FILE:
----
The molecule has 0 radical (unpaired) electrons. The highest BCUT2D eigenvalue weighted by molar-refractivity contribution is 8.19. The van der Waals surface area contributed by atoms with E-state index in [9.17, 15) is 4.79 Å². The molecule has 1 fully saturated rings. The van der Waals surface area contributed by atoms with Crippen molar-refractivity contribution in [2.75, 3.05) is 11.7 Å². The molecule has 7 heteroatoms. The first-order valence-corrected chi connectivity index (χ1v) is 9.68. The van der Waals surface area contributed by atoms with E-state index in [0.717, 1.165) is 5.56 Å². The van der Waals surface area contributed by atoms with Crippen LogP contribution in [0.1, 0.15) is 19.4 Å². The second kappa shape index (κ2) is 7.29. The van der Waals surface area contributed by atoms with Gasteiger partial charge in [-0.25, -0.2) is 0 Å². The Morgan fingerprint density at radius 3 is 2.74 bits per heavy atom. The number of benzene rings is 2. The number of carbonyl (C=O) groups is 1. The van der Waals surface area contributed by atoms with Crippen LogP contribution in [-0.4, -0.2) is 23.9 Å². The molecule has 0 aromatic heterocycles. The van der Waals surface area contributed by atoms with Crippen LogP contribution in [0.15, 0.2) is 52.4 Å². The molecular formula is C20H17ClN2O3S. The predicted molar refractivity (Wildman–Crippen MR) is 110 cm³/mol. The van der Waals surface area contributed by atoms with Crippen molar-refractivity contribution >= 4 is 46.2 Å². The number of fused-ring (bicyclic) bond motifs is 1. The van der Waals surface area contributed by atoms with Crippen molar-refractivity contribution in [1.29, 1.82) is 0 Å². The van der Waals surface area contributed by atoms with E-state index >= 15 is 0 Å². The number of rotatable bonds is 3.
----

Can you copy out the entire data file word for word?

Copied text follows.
The molecule has 0 radical (unpaired) electrons. The highest BCUT2D eigenvalue weighted by molar-refractivity contribution is 8.19. The van der Waals surface area contributed by atoms with E-state index in [9.17, 15) is 4.79 Å². The molecule has 1 fully saturated rings. The van der Waals surface area contributed by atoms with Crippen molar-refractivity contribution in [2.75, 3.05) is 11.7 Å². The molecule has 7 heteroatoms. The first-order valence-corrected chi connectivity index (χ1v) is 9.68. The van der Waals surface area contributed by atoms with E-state index in [0.717, 1.165) is 5.56 Å². The van der Waals surface area contributed by atoms with Crippen LogP contribution in [0.1, 0.15) is 19.4 Å². The second kappa shape index (κ2) is 7.29. The van der Waals surface area contributed by atoms with Gasteiger partial charge in [-0.25, -0.2) is 0 Å². The Morgan fingerprint density at radius 3 is 2.74 bits per heavy atom. The number of benzene rings is 2. The number of carbonyl (C=O) groups is 1. The van der Waals surface area contributed by atoms with Crippen LogP contribution in [-0.4, -0.2) is 23.9 Å². The molecule has 0 aromatic heterocycles. The van der Waals surface area contributed by atoms with Crippen LogP contribution in [0.15, 0.2) is 52.4 Å². The molecular formula is C20H17ClN2O3S. The predicted molar refractivity (Wildman–Crippen MR) is 110 cm³/mol. The van der Waals surface area contributed by atoms with Crippen molar-refractivity contribution >= 4 is 46.2 Å². The number of fused-ring (bicyclic) bond motifs is 1. The van der Waals surface area contributed by atoms with Crippen molar-refractivity contribution in [1.29, 1.82) is 0 Å². The van der Waals surface area contributed by atoms with E-state index >= 15 is 0 Å². The number of rotatable bonds is 3.